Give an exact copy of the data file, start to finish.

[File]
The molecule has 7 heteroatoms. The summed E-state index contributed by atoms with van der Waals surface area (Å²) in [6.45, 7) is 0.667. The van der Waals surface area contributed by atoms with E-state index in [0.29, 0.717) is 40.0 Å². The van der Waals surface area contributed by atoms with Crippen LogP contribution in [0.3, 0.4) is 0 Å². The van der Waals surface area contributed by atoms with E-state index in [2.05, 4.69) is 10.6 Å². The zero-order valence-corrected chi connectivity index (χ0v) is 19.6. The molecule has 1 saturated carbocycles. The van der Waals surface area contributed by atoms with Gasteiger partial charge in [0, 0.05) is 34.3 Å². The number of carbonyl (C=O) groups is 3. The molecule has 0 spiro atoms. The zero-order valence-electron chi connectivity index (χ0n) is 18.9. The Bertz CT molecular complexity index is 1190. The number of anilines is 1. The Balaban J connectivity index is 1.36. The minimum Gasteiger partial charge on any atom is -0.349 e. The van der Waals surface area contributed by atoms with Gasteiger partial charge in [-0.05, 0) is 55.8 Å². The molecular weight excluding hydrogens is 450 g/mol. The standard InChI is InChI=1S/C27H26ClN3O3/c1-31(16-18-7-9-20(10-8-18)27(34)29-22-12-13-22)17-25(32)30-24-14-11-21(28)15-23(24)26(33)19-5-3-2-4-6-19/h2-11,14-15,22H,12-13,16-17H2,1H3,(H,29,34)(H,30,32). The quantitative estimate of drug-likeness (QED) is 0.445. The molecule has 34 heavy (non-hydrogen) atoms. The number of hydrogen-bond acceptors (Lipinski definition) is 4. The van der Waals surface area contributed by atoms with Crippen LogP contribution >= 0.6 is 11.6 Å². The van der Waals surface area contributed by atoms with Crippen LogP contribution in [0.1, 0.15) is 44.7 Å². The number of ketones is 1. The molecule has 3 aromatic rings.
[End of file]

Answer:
The molecule has 7 heteroatoms. The summed E-state index contributed by atoms with van der Waals surface area (Å²) in [6.45, 7) is 0.667. The van der Waals surface area contributed by atoms with E-state index in [0.29, 0.717) is 40.0 Å². The van der Waals surface area contributed by atoms with Crippen LogP contribution in [0.3, 0.4) is 0 Å². The van der Waals surface area contributed by atoms with E-state index in [2.05, 4.69) is 10.6 Å². The zero-order valence-corrected chi connectivity index (χ0v) is 19.6. The molecule has 1 saturated carbocycles. The van der Waals surface area contributed by atoms with Gasteiger partial charge in [0, 0.05) is 34.3 Å². The number of carbonyl (C=O) groups is 3. The molecule has 0 spiro atoms. The zero-order valence-electron chi connectivity index (χ0n) is 18.9. The Bertz CT molecular complexity index is 1190. The number of anilines is 1. The Balaban J connectivity index is 1.36. The minimum Gasteiger partial charge on any atom is -0.349 e. The van der Waals surface area contributed by atoms with Gasteiger partial charge in [-0.05, 0) is 55.8 Å². The molecular weight excluding hydrogens is 450 g/mol. The standard InChI is InChI=1S/C27H26ClN3O3/c1-31(16-18-7-9-20(10-8-18)27(34)29-22-12-13-22)17-25(32)30-24-14-11-21(28)15-23(24)26(33)19-5-3-2-4-6-19/h2-11,14-15,22H,12-13,16-17H2,1H3,(H,29,34)(H,30,32). The quantitative estimate of drug-likeness (QED) is 0.445. The molecule has 34 heavy (non-hydrogen) atoms. The number of hydrogen-bond acceptors (Lipinski definition) is 4. The van der Waals surface area contributed by atoms with Crippen LogP contribution >= 0.6 is 11.6 Å². The van der Waals surface area contributed by atoms with Crippen LogP contribution in [0.1, 0.15) is 44.7 Å². The number of ketones is 1. The molecule has 3 aromatic rings.